SolarWinds Hack and the Case of DNS Security
It was big news that some of the top government agencies and companies in the world were victims of the SolarWinds attack, however, it's no surprise to those of us in the security space urging enterprises to modernize their protection against growing threats. As I understand it, the breaches happened after malicious code was inserted into a software patch that was downloaded by the companies and agencies. The installation of the patch executed malicious code, called SUNBURST, which created an entry point for other malicious codes (TEARDROP/RAINDROP). These additional codes were used to allow attackers to move laterally within the network and exfiltrate sensitive customer information to a public command and control server.
This supply chain attack reinforces the need to modernize the enterprise security infrastructure. While larger businesses may have the resources to recover from an attack of this size, the same can't be said for smaller businesses. If a business like SolarWinds, with products widely adopted in the industry, can be affected by a breach in which harmful code is inserted within their pipeline and updating process, the same attack would be very detrimental to smaller businesses. Many administrative resources would need to be spent identifying and isolating both the infected machines and the assets containing sensitive information.
One recurring thought I had as I researched the attack was how important it is to secure the Domain Name System (DNS) layer of the network. Modern enterprise security strategies promote better segmentation of the network, including isolating business-critical assets from the rest of the network. It's important to remember that business-critical assets are shared infrastructure, and as such, become the target of attackers. Once these assets are compromised, the attackers potentially have access to the entire network. However, the attackers need to exfiltrate the sensitive data. Hence, a modern enterprise security strategy must include securing DNS traffic. The SolarWinds attack underscores this. While the method of malware delivery appeared ingenious to me, the method of data theft appeared mundane. DNS tunneling, where data is transmitted by appending it to recursive DNS queries, was chosen as the medium to steal customer data. Queries were sent to DNS command and control servers within the same region of breached enterprise networks to evade detection. The servers, in turn, passed commands or other information back to the implanted malware.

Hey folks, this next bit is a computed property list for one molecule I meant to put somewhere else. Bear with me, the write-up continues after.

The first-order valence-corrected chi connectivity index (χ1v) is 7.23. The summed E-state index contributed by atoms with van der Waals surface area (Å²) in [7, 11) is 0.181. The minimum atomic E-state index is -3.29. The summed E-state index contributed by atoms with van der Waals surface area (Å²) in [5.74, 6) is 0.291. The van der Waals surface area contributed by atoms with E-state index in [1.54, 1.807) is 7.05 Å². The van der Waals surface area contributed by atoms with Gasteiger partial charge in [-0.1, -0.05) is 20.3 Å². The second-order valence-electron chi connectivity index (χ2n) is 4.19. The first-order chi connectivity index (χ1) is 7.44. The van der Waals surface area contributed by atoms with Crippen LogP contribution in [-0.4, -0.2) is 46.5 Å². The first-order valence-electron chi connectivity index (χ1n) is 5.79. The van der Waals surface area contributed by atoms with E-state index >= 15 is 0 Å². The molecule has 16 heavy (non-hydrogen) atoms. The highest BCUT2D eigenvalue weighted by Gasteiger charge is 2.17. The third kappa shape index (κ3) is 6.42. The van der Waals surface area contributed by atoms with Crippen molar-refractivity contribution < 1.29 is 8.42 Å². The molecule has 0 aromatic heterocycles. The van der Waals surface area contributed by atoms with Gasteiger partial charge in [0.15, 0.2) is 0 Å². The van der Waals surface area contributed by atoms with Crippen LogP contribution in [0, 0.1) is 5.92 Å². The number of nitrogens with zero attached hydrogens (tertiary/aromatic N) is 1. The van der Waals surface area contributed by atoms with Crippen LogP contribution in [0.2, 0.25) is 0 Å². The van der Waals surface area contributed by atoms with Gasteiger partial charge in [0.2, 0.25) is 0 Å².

DNS is essential to business functions, and yet, it is an often overlooked layer when it comes to securing the enterprise network. Every aspect of internet activity needs the DNS layer to function across every device: from embedded chips within electronic appliances that get information about the weather to servers running within a data center (DC) or infrastructure as a service (IaaS) environment that get software updates for applications. Securing DNS is therefore essential and offers a proactive way to prevent backdoor delivery of malware, such as the SUNBURST, into the network and also data theft via DNS tunneling or domain generation algorithms (DGA).
Securing DNS traffic can be done in a number of ways. First, ensure that all DNS queries to designated recursive servers are allowed on firewalls. Some malware are known to alter device DNS configuration to force queries to a different DNS server. Also, ensure DNS traffic goes only to designated ports. Another way is to implement services that ensure recursive DNS queries for malicious websites are blocked. Internet-bound traffic involves recursive DNS activity, and having a DNS provider ensure every recursive DNS query sent from every device on the network is for innocuous content is vital. Whether the query is from user devices to servers and Internet of Things (IoT) devices deployed in data center or IaaS environments, it should first be checked against a threat database to identify malware/phishing domains or more sophisticated DNS threat activity by using domain generation algorithm (DGA) or DNS tunneling.
A resourceful and committed attacker will always find a way to get in, but adequate security measures will ensure that the attacker will experience difficulty moving laterally across the network and, more importantly, have difficulty exfiltrating sensitive information, especially from shared infrastructure elements, out of the network. Securing DNS traffic should be part of your network security measures.
For more information on how to secure your network, visit www.akamai.com/etp.